If it was the 1950s or 1960s, when the area between Chapel Road and Mount Carmel Road housed a prosperous illicit liquor industry, one might have thought this was the works of local gangs. But it’s a combination of work by French immigrants—a few of whom moved in because they liked the aesthetic of the neighbourhood—and collectives such as the Bollywood Art Project (a number of the paintings are of Hindi film actors).
Ranwar’s Jude Bakery, whose eponymous founder once handed out free bread to the poor, is now painted bright with graffiti as part of St+Art Mumbai, a street art festival. After the original owner died, the bakery was bought by restaurateur Riyaaz Amlani, whose Impresario Entertainment and Hospitality Pvt. Ltd runs several successful chains, including Smoke House Deli and Social. It will now host “secret" dinners, exhibitions and pop-up restaurants as part of Impresario’s Gypsy Kitchen and Swine Dine events.
The mushrooming of these commercial establishments has been accompanied by the entrance of a new type of resident in the villages. On Waroda Road, Chapel Road and Ranwar’s Veronica Street, French immigrants, electronica musicians, scriptwriters, artists and designers have begun renting spaces which were no longer used by their original owners.
Lekha Washington, an actor and owner of design company Ajji, has rented an old house in Ranwar to use as a design studio, and hopes the village will turn into a hub for artists. “I can see it becoming what Hauz Khas Village in Delhi used to be before it became too commercial." Amlani has similar thoughts. “We need to preserve the old structures in these areas by finding viable commercial uses for them," he says. Both fear that the the old structures could be razed to make way for high-rise apartments.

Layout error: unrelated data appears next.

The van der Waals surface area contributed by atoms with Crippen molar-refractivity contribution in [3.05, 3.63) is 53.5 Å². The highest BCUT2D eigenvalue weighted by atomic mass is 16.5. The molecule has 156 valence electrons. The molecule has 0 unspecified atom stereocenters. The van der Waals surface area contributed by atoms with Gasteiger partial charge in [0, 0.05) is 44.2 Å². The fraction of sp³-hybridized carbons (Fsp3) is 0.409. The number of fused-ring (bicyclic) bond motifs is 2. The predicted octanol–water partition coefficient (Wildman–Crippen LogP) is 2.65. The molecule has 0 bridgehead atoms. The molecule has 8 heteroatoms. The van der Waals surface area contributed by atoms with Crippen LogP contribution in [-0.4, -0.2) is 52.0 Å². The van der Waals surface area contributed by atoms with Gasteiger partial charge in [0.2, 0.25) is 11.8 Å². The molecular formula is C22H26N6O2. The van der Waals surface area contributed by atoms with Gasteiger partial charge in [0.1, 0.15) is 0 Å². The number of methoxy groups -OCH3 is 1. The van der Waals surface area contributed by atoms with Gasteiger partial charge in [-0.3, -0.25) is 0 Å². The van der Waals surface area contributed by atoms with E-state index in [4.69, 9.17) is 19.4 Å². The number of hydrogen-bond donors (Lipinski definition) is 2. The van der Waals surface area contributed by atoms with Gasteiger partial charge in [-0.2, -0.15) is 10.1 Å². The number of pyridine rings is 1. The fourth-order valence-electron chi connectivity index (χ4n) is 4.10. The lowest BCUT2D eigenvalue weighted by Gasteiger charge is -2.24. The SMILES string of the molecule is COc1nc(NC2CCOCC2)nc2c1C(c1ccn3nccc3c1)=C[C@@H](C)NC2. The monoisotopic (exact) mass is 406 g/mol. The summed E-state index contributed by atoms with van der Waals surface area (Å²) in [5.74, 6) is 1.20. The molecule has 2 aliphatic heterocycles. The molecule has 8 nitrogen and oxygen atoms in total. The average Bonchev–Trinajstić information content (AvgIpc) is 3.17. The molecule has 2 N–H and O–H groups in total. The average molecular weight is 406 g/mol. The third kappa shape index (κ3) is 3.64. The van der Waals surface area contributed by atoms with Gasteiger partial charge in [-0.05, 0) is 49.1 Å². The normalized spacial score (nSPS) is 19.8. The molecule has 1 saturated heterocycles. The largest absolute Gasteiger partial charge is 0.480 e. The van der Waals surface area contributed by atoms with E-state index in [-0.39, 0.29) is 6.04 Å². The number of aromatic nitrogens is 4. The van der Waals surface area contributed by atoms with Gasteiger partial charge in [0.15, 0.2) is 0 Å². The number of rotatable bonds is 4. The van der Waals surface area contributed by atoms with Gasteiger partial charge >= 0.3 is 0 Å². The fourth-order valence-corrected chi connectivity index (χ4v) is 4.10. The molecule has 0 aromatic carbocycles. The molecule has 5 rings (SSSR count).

What they are suggesting is what many would call gentrification—somewhat on the lines of New Delhi’s Hauz Khas Village, parts of which changed from a rustic collection of houses and buffalo sheds into a haven for small boutiques and art galleries, to a place teeming with cafés, pubs and tattoo parlours, where a battery of cars stretches at least a full kilometre from the entrance.
So far, the conversation around gentrification in Bandra has tended to treat the suburb as one entity. The simplified narrative goes thus: A collection of predominantly Catholic villages began to expand as Parsis and Bohra Muslims, first, and then Sindhis and Punjabis—after Partition—chose the area for its peace and quiet, proximity to the sea and its supposedly liberal vibe. Film stars moved in, the buildings got bigger and roads wider, pubs and restaurants opened, and, eventually, a mass of people in the creative fields—advertising, publishing, music, fashion, etc.— descended on the area.
In an article originally published in April 2014 on the erstwhile website Mumbai Boss, Michael Snyder, an American journalist who now lives in Bandra, posits that the original Catholic community there was always influenced by the West—people spoke English and listened to Western music—and interested in the arts, so the changes in the suburb have been a gradual progression rather than the sort of lifestyle upheaval that the word gentrification suggests. In GQ magazine, Canadian-born writer Dave Besseling portrays a Bandra that is already overrun by its newest, hip inhabitants and describes a tug of war between them and the Catholic society that precedes them.
Both tend to stick to a linear version of the tale, where the villages, the modern Catholics, the first outsiders and the latest occupiers are placed at different points along a timeline. They acknowledge a tension between people at different stages in the timeline, but assume these to be either contributors or merely twists to a forward-moving tale.